Back in the 1980s, I worked at the Trace Research and Development Center at UW-Madison. Trace is a pioneer organization in the field of technology and disability. Personal computers were a pretty new thing then, and we were using pre-Internet capabilities (telephones and rudimentary databases) to compile tech resources for disabled people.
My experience at Trace as a college kid had a profound impact on my awareness of and sensitivity to issues surrounding disability. My tenure at Trace was before the passing of the Americans with Disabilities Act, and accommodation of disability was pretty basic back then. My hat’s off to Trace for seeing how important technology was going to become for all of us, and for continuing to press for inclusiveness for 30+ years.
When the Internet first happened (anyone remember Gopher?), it was all text-based. I thought it was a boon for disabled people and how they might access information. But then some other things happened that actually made the web harder to use if one was physically disabled or visually impaired. (Seriously, are some of you still using Flash on your websites? Cut it out!)
Accessibility is Back
Fortunately, the pendulum has swung back. Our efforts to make websites mobile-friendly have created opportunities to include standards for accessibility as well. And yes, there are standards for website accessibility. You can – and should – read them on W3C’s website.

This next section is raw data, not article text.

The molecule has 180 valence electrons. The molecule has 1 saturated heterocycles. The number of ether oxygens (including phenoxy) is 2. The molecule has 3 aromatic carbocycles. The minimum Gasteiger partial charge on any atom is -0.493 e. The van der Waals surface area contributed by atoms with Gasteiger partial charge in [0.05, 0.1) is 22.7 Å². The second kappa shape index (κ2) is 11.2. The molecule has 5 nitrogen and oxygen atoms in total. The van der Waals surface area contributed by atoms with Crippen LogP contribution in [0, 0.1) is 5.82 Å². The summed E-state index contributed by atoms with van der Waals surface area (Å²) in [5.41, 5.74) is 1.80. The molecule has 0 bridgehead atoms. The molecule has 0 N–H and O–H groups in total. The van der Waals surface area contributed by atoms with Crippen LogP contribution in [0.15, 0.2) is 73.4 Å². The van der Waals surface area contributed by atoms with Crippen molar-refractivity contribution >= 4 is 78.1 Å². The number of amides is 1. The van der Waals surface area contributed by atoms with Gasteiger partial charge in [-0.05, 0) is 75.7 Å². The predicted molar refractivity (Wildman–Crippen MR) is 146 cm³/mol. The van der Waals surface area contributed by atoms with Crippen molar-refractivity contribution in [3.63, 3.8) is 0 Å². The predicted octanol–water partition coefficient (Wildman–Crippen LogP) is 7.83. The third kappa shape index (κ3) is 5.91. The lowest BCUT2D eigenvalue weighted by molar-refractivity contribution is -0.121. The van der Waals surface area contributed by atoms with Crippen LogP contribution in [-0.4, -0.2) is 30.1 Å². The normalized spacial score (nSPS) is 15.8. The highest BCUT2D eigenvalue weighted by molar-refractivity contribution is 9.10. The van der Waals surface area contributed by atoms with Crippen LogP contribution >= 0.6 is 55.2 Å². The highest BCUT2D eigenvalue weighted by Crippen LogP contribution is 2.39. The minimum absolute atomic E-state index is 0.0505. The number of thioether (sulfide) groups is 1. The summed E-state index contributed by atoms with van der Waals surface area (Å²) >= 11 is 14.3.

Accessible Websites Enhance SEO
Adherence to W3C’s accessibility guidelines is good for your SEO. The simple act of ensuring your website is accessible, by doing things like
- using alt tags
- providing transcripts of video
- using link text
- writing descriptive page titles
- providing a sitemap
…will also enhance your pages’ search-ability and SEO rankings. It’s the proverbial win-win: developing web content that’s more accessible helps your search-engine friendliness. And developing content for better SEO ends up being more accessible.
If you use WordPress, as I do, there are plugins to facilitate accessibility. One of my favorites is the aptly named Genesis Accessible, which works with the Genesis Framework, which I also use extensively.
Back in the days before the ADA, the Trace Center used curb cuts as a metaphor for the benefits of accessibility. When cities began cutting curbs down at street corners to help people in wheelchairs, many thought it was an expensive prospect for the benefit of a small group. But once the curb cuts were in, they began to be used by everyone. They were a boon to kids on bikes, delivery people with hand carts, and pretty much all of us trying to get a grocery cart to a car. Or pushing a stroller down any sidewalk, anywhere.
Think of website accessibility as curb cuts, which can lead to better SEO and more usable sites. It’s relatively easy to do, and it has benefits beyond providing better service to disabled people.
PS If you want to read more about my formative years at the Trace Center, check out The First Time I Optimized a Print Workflow
Curb cut photo by kmardahl